Economic development must not jeopardize the planet's natural balance. Since I first came to Ottawa, all too often I have seen people try to change the meaning of sustainable development. They closely link that concept to economic growth and then use it to oppose environmental concerns.
These people are not helping anyone's cause. If anything, they take us back 10 years, before the Liberals and before the work of the United Nations on development and the environment. We now have to recognize that the respect for individuals must be extended to their surroundings.
In other words, it is not a question of choosing between economic growth and environmental protection. Since both of these concerns are essential to global survival, what matters is finding an approach that takes both into account.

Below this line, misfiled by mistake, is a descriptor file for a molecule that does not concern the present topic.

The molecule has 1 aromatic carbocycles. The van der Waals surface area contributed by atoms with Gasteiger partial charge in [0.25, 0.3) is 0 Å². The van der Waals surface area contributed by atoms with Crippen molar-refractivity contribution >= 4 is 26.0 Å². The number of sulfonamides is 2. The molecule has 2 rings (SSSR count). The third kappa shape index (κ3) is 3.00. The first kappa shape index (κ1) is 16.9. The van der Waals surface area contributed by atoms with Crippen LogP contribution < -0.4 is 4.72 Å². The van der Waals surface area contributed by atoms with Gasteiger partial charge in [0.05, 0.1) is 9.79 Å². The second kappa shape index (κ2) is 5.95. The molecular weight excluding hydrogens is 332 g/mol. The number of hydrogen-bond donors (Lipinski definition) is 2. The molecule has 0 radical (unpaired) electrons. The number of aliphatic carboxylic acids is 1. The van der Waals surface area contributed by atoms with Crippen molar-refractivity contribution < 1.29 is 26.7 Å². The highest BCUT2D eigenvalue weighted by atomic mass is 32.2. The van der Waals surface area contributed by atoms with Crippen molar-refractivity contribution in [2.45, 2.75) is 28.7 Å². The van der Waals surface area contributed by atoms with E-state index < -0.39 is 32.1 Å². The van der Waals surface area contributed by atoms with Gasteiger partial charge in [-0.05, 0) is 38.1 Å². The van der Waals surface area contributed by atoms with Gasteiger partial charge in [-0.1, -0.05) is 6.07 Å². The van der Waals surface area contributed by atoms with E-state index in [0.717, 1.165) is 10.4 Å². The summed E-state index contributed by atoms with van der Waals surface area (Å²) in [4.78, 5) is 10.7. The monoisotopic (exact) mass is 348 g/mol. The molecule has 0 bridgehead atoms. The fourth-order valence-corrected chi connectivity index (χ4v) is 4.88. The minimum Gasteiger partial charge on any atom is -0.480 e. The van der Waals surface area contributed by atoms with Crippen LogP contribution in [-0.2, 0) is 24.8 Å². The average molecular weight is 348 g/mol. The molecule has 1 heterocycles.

This environmental challenge still requires changes in attitude that force us to reconcile what might initially look like contradictory goals. I am convinced that we can forge a consensus in Quebec around these environmental and economic convictions. I am sure that a great many Canadians and Quebeckers also share my vision of sustainable development.
The misunderstanding does not lie at this level. The difference resides in our identifying with distinct peoples. We want to acquire as many tools as possible for orienting our development.
Our wishes are the opposite of those of the majority of Canadians, who basically want to see Ottawa play an increased role in numerous areas, including that of the environment. Elected representatives from Quebec, whatever their political stripe, have always fought to be able to retain the prerogatives that allow us to shape our future as we see it.